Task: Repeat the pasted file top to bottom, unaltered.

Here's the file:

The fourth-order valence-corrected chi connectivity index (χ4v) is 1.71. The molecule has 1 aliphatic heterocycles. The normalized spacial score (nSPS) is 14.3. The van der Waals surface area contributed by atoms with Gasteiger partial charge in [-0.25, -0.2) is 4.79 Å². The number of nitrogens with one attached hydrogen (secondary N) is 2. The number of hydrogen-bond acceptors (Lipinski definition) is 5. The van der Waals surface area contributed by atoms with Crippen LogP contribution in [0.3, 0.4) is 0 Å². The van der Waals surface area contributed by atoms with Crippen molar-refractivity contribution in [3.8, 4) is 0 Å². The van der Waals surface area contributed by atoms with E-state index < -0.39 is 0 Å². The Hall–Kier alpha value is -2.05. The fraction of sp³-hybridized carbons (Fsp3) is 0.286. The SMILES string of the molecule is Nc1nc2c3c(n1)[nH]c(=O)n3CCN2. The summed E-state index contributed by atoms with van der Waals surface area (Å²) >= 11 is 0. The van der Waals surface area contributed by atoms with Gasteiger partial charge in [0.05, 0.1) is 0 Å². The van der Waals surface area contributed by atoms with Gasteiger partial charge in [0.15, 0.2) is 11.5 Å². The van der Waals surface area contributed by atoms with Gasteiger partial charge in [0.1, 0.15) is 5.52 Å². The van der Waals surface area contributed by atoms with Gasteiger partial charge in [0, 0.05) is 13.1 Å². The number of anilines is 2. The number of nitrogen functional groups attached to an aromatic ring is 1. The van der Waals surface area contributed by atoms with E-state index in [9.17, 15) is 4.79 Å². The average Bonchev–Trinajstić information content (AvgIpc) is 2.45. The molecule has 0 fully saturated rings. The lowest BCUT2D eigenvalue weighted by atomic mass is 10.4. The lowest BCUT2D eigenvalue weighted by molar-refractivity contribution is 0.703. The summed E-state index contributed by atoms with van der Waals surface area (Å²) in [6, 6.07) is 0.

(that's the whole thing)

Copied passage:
The fourth-order valence-corrected chi connectivity index (χ4v) is 1.71. The molecule has 1 aliphatic heterocycles. The normalized spacial score (nSPS) is 14.3. The van der Waals surface area contributed by atoms with Gasteiger partial charge in [-0.25, -0.2) is 4.79 Å². The number of nitrogens with one attached hydrogen (secondary N) is 2. The number of hydrogen-bond acceptors (Lipinski definition) is 5. The van der Waals surface area contributed by atoms with Crippen LogP contribution in [0.3, 0.4) is 0 Å². The van der Waals surface area contributed by atoms with Crippen molar-refractivity contribution in [3.8, 4) is 0 Å². The van der Waals surface area contributed by atoms with E-state index < -0.39 is 0 Å². The Hall–Kier alpha value is -2.05. The fraction of sp³-hybridized carbons (Fsp3) is 0.286. The SMILES string of the molecule is Nc1nc2c3c(n1)[nH]c(=O)n3CCN2. The summed E-state index contributed by atoms with van der Waals surface area (Å²) >= 11 is 0. The van der Waals surface area contributed by atoms with Gasteiger partial charge in [0.05, 0.1) is 0 Å². The van der Waals surface area contributed by atoms with Gasteiger partial charge in [0.15, 0.2) is 11.5 Å². The van der Waals surface area contributed by atoms with Gasteiger partial charge in [0.1, 0.15) is 5.52 Å². The van der Waals surface area contributed by atoms with Gasteiger partial charge in [0, 0.05) is 13.1 Å². The number of anilines is 2. The number of nitrogen functional groups attached to an aromatic ring is 1. The van der Waals surface area contributed by atoms with E-state index in [9.17, 15) is 4.79 Å². The average Bonchev–Trinajstić information content (AvgIpc) is 2.45. The molecule has 0 fully saturated rings. The lowest BCUT2D eigenvalue weighted by atomic mass is 10.4. The lowest BCUT2D eigenvalue weighted by molar-refractivity contribution is 0.703. The summed E-state index contributed by atoms with van der Waals surface area (Å²) in [6, 6.07) is 0.